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Plectin isoform 1-dependent nuclear docking of desmin networks affects myonuclear architecture and expression of mechanotransducers.

Staszewska I, Fischer I, Wiche G - Hum. Mol. Genet. (2015)

Bottom Line: We show that P1-mediated targeting of desmin IFs to myonuclei is essential for maintenance of their typically spheroidal architecture as well as their proper positioning and movement along the myofiber.Mechanistically, P1 is shown to specifically interact with the myonuclear membrane-associated (BAR domain-containing) protein endophilin B.Our results open a new perspective on cytoskeleton-nuclear crosstalk via specific cytolinker proteins.

View Article: PubMed Central - PubMed

Affiliation: Department of Biochemistry and Cell Biology, Max F. Perutz Laboratories, University of Vienna, 1030 Vienna, Austria.

No MeSH data available.


Related in: MedlinePlus

Schematic model of cell organization and nuclear morphology typical of wild-type and P1-KO myofibers. (A) Each one of four major plectin isoforms expressed in myofibers is targeted to a different cellular compartment: P1 to the nuclear/ER membrane system, P1b to mitochondria, P1d to Z-disks and P1f to the sarcolemma. All of these isoforms recruit desmin IFs via their C-terminal IF-binding domain to these respective sites, thereby controlling IF network architecture and reinforcing the structural integrity of myofibers. P1 is predominantly localized at tail-like structures longitudinally extending from the nuclear equator. Desmin IFs recruited by P1 form a cage-like structure around nuclei, which holds nuclei under isometric tension, enabling their immediate response to mechanical stimuli. Ellipsoidally shaped, elongated nuclei are spatially distributed all along the myofiber. P1 targeting and nuclear docking occurs via nucleus-associated proteins, such as nesprin-3 and endophilin B. (B) In P1-deficient myofibers, desmin IFs lose their docking site at the nuclear membrane, leading to their collapse and aggregation in the vicinity and onto the surface of nuclei. The disconnection of nuclei from the IF network promotes alterations of nuclear morphology, dislocation of nuclei, decrease in their mobility and impaired mechanotransduction. Moreover, IF-uncoupling effects a structural reorganization of the nuclear interior, presenting as altered chromatin conformation and decreased gene expression. Note, for simplicity the IF network is depicted only in part. Yellow areas (A and B), perinuclear location of endophilin B.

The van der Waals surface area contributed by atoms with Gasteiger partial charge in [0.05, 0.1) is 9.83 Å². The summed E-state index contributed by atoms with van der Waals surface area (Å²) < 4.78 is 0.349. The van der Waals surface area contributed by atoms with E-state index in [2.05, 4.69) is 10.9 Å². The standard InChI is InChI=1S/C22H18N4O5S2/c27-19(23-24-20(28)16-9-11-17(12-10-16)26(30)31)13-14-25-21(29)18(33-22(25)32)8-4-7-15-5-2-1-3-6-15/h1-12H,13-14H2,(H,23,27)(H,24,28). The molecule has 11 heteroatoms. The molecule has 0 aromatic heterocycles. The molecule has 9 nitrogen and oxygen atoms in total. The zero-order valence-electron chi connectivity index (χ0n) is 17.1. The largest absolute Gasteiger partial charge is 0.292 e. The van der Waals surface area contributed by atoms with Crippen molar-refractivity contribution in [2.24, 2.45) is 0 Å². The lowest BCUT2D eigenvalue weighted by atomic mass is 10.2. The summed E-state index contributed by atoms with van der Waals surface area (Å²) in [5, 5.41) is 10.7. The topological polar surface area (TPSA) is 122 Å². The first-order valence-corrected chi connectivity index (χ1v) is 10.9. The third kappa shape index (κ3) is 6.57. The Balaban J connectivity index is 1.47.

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DDV438F9: Schematic model of cell organization and nuclear morphology typical of wild-type and P1-KO myofibers. (A) Each one of four major plectin isoforms expressed in myofibers is targeted to a different cellular compartment: P1 to the nuclear/ER membrane system, P1b to mitochondria, P1d to Z-disks and P1f to the sarcolemma. All of these isoforms recruit desmin IFs via their C-terminal IF-binding domain to these respective sites, thereby controlling IF network architecture and reinforcing the structural integrity of myofibers. P1 is predominantly localized at tail-like structures longitudinally extending from the nuclear equator. Desmin IFs recruited by P1 form a cage-like structure around nuclei, which holds nuclei under isometric tension, enabling their immediate response to mechanical stimuli. Ellipsoidally shaped, elongated nuclei are spatially distributed all along the myofiber. P1 targeting and nuclear docking occurs via nucleus-associated proteins, such as nesprin-3 and endophilin B. (B) In P1-deficient myofibers, desmin IFs lose their docking site at the nuclear membrane, leading to their collapse and aggregation in the vicinity and onto the surface of nuclei. The disconnection of nuclei from the IF network promotes alterations of nuclear morphology, dislocation of nuclei, decrease in their mobility and impaired mechanotransduction. Moreover, IF-uncoupling effects a structural reorganization of the nuclear interior, presenting as altered chromatin conformation and decreased gene expression. Note, for simplicity the IF network is depicted only in part. Yellow areas (A and B), perinuclear location of endophilin B.